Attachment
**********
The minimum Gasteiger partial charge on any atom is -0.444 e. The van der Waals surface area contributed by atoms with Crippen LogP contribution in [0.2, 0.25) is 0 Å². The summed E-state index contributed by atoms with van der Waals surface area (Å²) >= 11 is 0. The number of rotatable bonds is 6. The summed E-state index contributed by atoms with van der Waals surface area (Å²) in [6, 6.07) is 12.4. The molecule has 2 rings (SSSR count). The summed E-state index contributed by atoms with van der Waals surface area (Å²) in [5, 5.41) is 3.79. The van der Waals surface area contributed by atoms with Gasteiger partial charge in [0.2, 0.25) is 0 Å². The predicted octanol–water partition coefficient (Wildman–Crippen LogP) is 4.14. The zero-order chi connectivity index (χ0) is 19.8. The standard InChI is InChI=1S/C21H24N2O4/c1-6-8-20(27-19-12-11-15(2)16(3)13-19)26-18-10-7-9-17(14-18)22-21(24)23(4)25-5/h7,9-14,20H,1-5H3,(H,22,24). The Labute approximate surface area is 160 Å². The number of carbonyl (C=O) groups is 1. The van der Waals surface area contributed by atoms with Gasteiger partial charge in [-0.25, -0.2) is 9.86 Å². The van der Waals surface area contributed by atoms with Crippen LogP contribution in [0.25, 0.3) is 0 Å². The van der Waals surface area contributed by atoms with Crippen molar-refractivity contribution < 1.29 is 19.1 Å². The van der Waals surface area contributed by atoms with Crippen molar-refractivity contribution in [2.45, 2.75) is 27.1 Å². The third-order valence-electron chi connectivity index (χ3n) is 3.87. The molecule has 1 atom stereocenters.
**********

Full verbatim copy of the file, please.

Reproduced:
The minimum Gasteiger partial charge on any atom is -0.444 e. The van der Waals surface area contributed by atoms with Crippen LogP contribution in [0.2, 0.25) is 0 Å². The summed E-state index contributed by atoms with van der Waals surface area (Å²) >= 11 is 0. The number of rotatable bonds is 6. The summed E-state index contributed by atoms with van der Waals surface area (Å²) in [6, 6.07) is 12.4. The molecule has 2 rings (SSSR count). The summed E-state index contributed by atoms with van der Waals surface area (Å²) in [5, 5.41) is 3.79. The van der Waals surface area contributed by atoms with Gasteiger partial charge in [0.2, 0.25) is 0 Å². The predicted octanol–water partition coefficient (Wildman–Crippen LogP) is 4.14. The zero-order chi connectivity index (χ0) is 19.8. The standard InChI is InChI=1S/C21H24N2O4/c1-6-8-20(27-19-12-11-15(2)16(3)13-19)26-18-10-7-9-17(14-18)22-21(24)23(4)25-5/h7,9-14,20H,1-5H3,(H,22,24). The Labute approximate surface area is 160 Å². The number of carbonyl (C=O) groups is 1. The van der Waals surface area contributed by atoms with Gasteiger partial charge in [-0.25, -0.2) is 9.86 Å². The van der Waals surface area contributed by atoms with Crippen LogP contribution in [0.25, 0.3) is 0 Å². The van der Waals surface area contributed by atoms with Crippen molar-refractivity contribution < 1.29 is 19.1 Å². The van der Waals surface area contributed by atoms with Crippen molar-refractivity contribution in [2.45, 2.75) is 27.1 Å². The third-order valence-electron chi connectivity index (χ3n) is 3.87. The molecule has 1 atom stereocenters.